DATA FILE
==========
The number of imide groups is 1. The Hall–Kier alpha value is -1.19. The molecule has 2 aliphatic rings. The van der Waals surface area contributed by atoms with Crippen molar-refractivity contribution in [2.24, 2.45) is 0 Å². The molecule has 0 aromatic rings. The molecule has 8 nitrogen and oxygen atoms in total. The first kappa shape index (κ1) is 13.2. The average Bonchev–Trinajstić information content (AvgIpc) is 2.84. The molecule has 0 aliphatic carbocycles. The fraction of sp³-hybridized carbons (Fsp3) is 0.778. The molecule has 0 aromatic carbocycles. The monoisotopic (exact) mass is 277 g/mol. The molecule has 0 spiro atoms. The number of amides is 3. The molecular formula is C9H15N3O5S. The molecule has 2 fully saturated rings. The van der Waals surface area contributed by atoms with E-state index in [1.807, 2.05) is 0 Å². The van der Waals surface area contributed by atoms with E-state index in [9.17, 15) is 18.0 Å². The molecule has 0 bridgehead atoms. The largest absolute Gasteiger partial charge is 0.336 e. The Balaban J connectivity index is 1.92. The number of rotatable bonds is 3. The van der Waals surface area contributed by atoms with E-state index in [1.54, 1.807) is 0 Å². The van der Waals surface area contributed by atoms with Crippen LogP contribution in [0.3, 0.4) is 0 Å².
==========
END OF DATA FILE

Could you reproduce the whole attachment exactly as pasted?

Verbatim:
The number of imide groups is 1. The Hall–Kier alpha value is -1.19. The molecule has 2 aliphatic rings. The van der Waals surface area contributed by atoms with Crippen molar-refractivity contribution in [2.24, 2.45) is 0 Å². The molecule has 0 aromatic rings. The molecule has 8 nitrogen and oxygen atoms in total. The first kappa shape index (κ1) is 13.2. The average Bonchev–Trinajstić information content (AvgIpc) is 2.84. The molecule has 0 aliphatic carbocycles. The fraction of sp³-hybridized carbons (Fsp3) is 0.778. The molecule has 0 aromatic carbocycles. The monoisotopic (exact) mass is 277 g/mol. The molecule has 0 spiro atoms. The number of amides is 3. The molecular formula is C9H15N3O5S. The molecule has 2 fully saturated rings. The van der Waals surface area contributed by atoms with E-state index in [1.807, 2.05) is 0 Å². The van der Waals surface area contributed by atoms with E-state index in [9.17, 15) is 18.0 Å². The molecule has 0 bridgehead atoms. The largest absolute Gasteiger partial charge is 0.336 e. The Balaban J connectivity index is 1.92. The number of rotatable bonds is 3. The van der Waals surface area contributed by atoms with E-state index in [1.54, 1.807) is 0 Å². The van der Waals surface area contributed by atoms with Crippen LogP contribution in [0.3, 0.4) is 0 Å².